The third type of goals are your personal development goals. Remember, you can’t achieve much more on the outside than what you have achieved on the inside. Your outer life will be a reflection of your inner life. If you wish to achieve worthwhile things in your personal and your career life, you must become a worthwhile person in your own self-development. You must build yourself if you want to build your life. Perhaps the greatest secret of success is that you can become anything you really want to become to achieve any goal that you really want to achieve. But in order to do it, you must go to work on yourself and never stop.
Once you have a list of your personal and family goals, your business and career goals, and your self-development goals, you can then organize the list by priority. This brings us to the difference between priorities and posteriorities. In order to get your personal time under control, you must decide very clearly upon your priorities. You must decide on the most important things that you could possible be doing to give yourself the same amount of happiness, satisfaction, and joy in life. But at the same time, you must establish posteriorities as well. Just as priorities are things that you do more of and sooner, posteriorities are things that you do less of and later.
The fact is, your calendar is full. You have no spare time. Your time is extremely valuable. Therefore, for you to do anything new, you will have to stop doing something old. In order to get into something, you will have to get out of something else. In order to pick something up, you will have to put something down. Before you make any new commitment of your time, you must firmly decide what activities you are going to discontinue in your personal life. If you want to spend more time with your family, for example, you must decide what activities you currently engage in that are preventing you from doing so.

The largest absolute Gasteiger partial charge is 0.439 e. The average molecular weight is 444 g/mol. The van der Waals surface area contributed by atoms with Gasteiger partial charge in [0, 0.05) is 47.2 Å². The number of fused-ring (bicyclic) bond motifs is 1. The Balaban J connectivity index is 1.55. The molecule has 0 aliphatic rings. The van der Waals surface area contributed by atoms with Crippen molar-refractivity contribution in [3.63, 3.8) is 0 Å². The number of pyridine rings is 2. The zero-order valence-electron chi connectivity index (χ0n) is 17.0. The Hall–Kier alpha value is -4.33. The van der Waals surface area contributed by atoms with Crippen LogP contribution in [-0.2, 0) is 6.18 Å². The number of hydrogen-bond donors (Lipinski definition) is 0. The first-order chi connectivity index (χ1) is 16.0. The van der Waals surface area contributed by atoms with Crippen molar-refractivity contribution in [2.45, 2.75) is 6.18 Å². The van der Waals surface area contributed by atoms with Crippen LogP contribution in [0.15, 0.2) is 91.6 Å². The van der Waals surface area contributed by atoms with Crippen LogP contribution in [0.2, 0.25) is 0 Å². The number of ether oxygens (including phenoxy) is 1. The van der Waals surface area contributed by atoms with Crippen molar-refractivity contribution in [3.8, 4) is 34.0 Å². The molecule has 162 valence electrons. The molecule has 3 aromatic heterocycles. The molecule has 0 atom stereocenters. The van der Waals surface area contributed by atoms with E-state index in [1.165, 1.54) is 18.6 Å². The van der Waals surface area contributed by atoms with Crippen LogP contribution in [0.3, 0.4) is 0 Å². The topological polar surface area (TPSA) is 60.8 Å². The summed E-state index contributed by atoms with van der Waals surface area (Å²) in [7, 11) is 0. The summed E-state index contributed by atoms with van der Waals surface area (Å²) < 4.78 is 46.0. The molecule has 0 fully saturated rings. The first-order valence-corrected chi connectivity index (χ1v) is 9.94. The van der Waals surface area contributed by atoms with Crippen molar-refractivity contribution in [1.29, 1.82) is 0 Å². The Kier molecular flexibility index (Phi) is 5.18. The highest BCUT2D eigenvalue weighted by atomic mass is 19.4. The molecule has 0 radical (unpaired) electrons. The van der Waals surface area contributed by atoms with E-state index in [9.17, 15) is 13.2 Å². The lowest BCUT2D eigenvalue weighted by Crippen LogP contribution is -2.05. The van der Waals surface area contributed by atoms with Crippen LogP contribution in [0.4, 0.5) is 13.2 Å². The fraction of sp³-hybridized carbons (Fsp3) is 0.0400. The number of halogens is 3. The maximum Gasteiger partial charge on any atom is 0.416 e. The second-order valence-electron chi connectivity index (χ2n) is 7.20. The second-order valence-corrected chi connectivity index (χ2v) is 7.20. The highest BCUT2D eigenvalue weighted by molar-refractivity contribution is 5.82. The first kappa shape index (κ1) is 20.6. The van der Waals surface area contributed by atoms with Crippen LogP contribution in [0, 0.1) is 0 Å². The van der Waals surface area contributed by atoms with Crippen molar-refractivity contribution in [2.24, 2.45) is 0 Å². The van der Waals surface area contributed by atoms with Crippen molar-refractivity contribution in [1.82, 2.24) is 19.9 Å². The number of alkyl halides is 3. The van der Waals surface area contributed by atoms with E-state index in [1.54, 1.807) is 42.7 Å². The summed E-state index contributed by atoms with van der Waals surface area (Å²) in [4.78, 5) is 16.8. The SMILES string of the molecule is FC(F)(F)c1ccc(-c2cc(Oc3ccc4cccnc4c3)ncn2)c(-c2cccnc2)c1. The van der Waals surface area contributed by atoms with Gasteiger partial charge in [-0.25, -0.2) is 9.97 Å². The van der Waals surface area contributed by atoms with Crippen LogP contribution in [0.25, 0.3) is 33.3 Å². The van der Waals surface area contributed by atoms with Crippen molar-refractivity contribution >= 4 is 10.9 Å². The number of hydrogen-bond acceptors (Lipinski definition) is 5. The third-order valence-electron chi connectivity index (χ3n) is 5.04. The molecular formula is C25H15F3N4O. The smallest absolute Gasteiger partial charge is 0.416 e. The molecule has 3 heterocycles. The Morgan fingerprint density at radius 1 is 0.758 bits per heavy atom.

A principle of time management says that hard time pushes out soft time. This means that hard time, such as working, will push out soft time, such as the time you spend with your family. If you don’t get your work done at the office because you don’t use your time well, you almost invariably have to rob that time from your family. As a result, because your family is important to you, you find yourself in a values conflict. You feel stressed and irritable. You feel a tremendous amount of pressure. You know in your heart that you should be spending more time with the important people in your life, but because you didn’t get your work done, you have to fulfill those responsibilities before you can spend time with your spouse and children.